Project management and time tracking system

Country: UkraineTechnologies: Django, Python, PostgreSQL, Angular, SassTime together: 8 years till nowTeam: PM, BA, 1 developer, QA


Timer is a custom project management with time tracking system we originally created for our internal needs. Timer solves all of our management tasks: we plan all our project sprints in it, track time and progress, and generate salary reports and invoices.



One of our main goals is to be effective, which is why we adhere to a Scrum-based workflow. And, of course, in our work, it is very important to use time management tool. Since we estimate the cost of projects based on the hourly rates of our specialists, we need to correctly predict the time spent by the team and adhere to the deadlines. Based on the time spent, we pay the team's salary, fight overwork, allocate resources, and optimize processes.

Obviously, this requires a convenient and understandable tool. Since we did not find suitable project time tracking software from the existing ones on the market, as some were too simple and did not cover all our requirements (or conversely, too complex), we created our own product with the perfect set of features.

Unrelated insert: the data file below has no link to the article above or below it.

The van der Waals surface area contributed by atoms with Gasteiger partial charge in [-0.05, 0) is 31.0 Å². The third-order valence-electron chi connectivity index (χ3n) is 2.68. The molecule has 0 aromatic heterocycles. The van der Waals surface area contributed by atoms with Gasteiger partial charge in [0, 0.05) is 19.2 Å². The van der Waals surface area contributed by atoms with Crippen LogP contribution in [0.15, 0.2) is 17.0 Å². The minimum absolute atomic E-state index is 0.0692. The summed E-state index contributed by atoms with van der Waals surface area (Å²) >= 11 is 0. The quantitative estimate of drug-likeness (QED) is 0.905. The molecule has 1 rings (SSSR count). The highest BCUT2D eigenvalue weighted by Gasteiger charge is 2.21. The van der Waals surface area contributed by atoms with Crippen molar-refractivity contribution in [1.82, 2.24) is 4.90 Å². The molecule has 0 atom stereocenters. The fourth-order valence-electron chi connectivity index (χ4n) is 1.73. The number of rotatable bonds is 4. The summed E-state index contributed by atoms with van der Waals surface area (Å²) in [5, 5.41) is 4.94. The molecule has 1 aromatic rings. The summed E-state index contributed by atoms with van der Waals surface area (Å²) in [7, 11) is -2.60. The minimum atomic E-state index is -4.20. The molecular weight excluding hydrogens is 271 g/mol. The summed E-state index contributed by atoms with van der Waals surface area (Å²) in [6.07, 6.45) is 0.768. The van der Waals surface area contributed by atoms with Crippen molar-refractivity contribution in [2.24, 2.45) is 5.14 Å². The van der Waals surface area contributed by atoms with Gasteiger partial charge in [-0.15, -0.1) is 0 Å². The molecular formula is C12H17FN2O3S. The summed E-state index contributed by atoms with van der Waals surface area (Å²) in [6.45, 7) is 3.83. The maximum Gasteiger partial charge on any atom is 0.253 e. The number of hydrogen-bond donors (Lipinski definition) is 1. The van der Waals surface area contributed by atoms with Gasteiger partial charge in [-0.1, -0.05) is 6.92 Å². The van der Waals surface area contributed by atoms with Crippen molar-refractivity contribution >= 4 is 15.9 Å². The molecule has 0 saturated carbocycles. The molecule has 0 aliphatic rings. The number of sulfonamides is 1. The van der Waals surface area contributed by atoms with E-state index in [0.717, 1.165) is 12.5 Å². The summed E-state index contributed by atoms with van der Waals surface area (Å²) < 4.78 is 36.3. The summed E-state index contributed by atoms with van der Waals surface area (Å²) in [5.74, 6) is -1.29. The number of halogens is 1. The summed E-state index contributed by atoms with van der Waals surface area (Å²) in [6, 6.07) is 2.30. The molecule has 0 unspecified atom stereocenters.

The original version was just a time-tracking and reporting add-on to an existing system. Later, our workflow evolved and we decided to add some more features to Timer.


Timer became a playground where we first adopted Angular.js, django-channels, WebSockets, Webpack, and other tools. When Angular 2 was released, it was a decision to migrate our existing system to Angular 2.

Then a new active stage of development followed. And now we have migrated from Angular 2 to React.



Timer allows for tracking different types of activities among tasks, subtasks, or projects directly. Time is tracked in real time on the server side and turns off automatically when a connection is lost. Of course, we also allow entering time manually.

Project time tracking results can be reviewed in the calendar view.



We have added a very user-friendly interface to add time manually. You can see busy slots, and it is convenient to add in empty working hours if for some reason you did not track them by default. It is also important to note that we do not have simultaneous tracking; i.e., only one object can be tracked at a time.